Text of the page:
Massively Multiplayer Online Games can be strange and curious beasts, with concepts and jargon impenetrable to the outsider. Even those familiar with the genre can benefit from taking especially esoteric ideas and equating them with normal, everyday situations we can all recognise, so to kick off KiaSA’s “Analogies To Illustrate MMOG Concepts”, the MMOG itself:
A MMOG is like a book. Not a normal book, though, a book where you don’t have to read all the pages, and where you can read the chapters in a different order. And some chapters might take really, really long to read, and you need to read them loads of times until you understand them. And it’s not just a book, but a game as well. A game-like book. Like a Fighting Fantasy book. But with loads of other players, all reading the same book, only maybe different bits of the same book, or maybe the same bit as you, and some people read much quicker than others, and other people spend much longer reading. Imagine that, a Fighting Fantasy book with loads of people reading it, but on a computer, and instead of pages there are graphical representations of the players and the monsters. Can you imagine that at all? A MMOG is like if someone made a film of the game that was like a Fighting Fantasy book, only it’s a film you don’t have to watch in order, they put it out on DVD so you could go backwards and forwards and skip to different bits of it. If someone made a game where you could control a person who had the remote control of a DVD player with that film in it, that’s what a MMOG is like. If the person watching the film is a cowboy. And they own an otter.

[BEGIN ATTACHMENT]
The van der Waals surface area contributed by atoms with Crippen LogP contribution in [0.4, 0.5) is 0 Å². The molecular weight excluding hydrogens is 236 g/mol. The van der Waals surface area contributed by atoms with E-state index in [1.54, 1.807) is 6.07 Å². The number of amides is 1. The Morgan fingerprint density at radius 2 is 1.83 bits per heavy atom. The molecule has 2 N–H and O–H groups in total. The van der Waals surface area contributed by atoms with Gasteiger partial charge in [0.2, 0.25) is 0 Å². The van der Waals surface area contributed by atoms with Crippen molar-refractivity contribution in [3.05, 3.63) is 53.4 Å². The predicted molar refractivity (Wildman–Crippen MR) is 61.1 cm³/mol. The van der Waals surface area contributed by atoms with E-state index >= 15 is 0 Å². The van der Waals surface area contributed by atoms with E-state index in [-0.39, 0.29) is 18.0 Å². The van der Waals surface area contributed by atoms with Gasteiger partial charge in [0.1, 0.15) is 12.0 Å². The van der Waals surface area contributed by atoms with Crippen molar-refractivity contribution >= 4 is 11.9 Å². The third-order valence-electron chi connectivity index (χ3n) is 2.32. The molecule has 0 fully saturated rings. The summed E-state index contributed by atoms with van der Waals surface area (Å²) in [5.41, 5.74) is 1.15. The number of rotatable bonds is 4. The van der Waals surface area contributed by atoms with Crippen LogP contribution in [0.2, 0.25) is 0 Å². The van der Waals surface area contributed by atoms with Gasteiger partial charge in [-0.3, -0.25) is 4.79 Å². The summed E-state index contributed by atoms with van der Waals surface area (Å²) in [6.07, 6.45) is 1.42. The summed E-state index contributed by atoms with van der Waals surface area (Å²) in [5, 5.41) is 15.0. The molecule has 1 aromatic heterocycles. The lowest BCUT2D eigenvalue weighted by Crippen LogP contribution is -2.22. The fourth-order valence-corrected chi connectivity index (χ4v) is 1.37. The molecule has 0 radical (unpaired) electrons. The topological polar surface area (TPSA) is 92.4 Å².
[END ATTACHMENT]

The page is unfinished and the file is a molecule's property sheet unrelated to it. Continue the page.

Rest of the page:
Next week, the “One Song To The Tune Of Another” round from I’m Sorry I Haven’t A Clue.
The otter is important.